Upstairs & Downstairs: Filing for Your Motion to Be Admitted

Upon receipt of the penultimate step, as I put it, I immediately set forth to prepare the necessary documents to move my application for admission with the High Court.  This parade of papers is decently described in the materials provided by the Law Society, but a sheer novice is likely to miss details in one document or another, causing yet more delay.  For example, though I’m familiar with bluebacks for motion papers in NY, I didn’t realize what the caption page I had copied from my friend’s papers were about until I saw the clerk staple it to the back of my motion, with the caption facing outwards.  So yes – I highly recommend getting papers to copy from another successful movant!

Once I remembered to bring my checkbook to this time send my money to the Government of Hong Kong, I proceeded to the High Court, located in Admiralty.  Having done a lot of my own filings back in New York, I had some concept of the technicalities of filing a motion, but I had no idea how much upstairs and downstairs there would be!

When I hit up the Registry, I was told that I had to turn around and go down a floor to Accounts to pay the filing fee and have my motion stamped and obtain a receipt for pay.  Then I could go back up to the Registry and file.  All my papers were re-ordered and nearly ready, but I had to go down to the Clerk’s Office to get my actual date.  Once I went down to set my date (admissions are every Saturday morning at 9:30am, for around 10 movants), I took the date and went back to the Registry to file my papers complete with that.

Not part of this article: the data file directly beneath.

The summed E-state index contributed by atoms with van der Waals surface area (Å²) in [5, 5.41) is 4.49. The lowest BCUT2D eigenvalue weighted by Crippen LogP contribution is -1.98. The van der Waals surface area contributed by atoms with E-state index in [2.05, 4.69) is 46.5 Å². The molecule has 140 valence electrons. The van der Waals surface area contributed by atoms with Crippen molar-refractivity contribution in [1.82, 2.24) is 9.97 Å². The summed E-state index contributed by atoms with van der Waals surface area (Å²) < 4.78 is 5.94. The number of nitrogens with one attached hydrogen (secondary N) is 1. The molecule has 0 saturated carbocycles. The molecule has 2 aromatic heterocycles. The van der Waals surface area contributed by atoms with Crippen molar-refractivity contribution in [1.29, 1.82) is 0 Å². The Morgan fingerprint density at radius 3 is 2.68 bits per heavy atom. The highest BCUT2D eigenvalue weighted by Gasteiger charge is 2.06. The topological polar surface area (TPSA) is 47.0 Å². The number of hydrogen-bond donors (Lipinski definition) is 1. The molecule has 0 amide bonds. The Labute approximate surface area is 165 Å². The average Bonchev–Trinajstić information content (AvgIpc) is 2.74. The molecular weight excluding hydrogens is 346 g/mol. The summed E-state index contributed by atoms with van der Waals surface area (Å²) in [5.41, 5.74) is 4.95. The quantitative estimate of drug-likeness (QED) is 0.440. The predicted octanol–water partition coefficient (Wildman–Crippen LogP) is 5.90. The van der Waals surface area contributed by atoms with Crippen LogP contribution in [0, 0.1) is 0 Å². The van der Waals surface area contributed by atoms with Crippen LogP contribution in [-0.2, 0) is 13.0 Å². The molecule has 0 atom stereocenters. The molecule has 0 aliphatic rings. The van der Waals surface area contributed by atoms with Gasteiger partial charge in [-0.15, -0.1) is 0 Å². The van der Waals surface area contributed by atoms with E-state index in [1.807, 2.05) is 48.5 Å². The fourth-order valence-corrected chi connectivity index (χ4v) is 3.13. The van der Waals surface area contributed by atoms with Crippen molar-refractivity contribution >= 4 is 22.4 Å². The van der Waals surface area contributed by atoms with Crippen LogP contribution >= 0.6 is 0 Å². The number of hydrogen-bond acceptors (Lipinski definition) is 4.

Another detail NOT in the Law Society’s instructions, you have to indicate on top of your motion that this is a “non-monetary claim” and an “application (solicitor).”  Knowing that would have saved me time, since I had to write that on my papers, plus all the copies I’d be serving (and the one I’d keep).

Then next stop is to serve the papers, as stamped by the High Court, on the Department of Justice.  The DOJ is just next door, but it was not entirely clear which floor to go.  FYI – it’s the 2nd floor.

Finally, you head back towards Central to (re)visit the Law Society and serve the stamped motion on them.

You wait around a week to get a no objection letter, confirm whether you will be swearing or affirming, and then you just gather your legal attire and get ready for the special day at long long last!

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2 responses to “Upstairs & Downstairs: Filing for Your Motion to Be Admitted

  1. Pingback: Legal Dress in Hong Kong | Because It's Time

  2. Pingback: Q&A: Foreign Lawyers Becoming HK Barristers | Because It's Time

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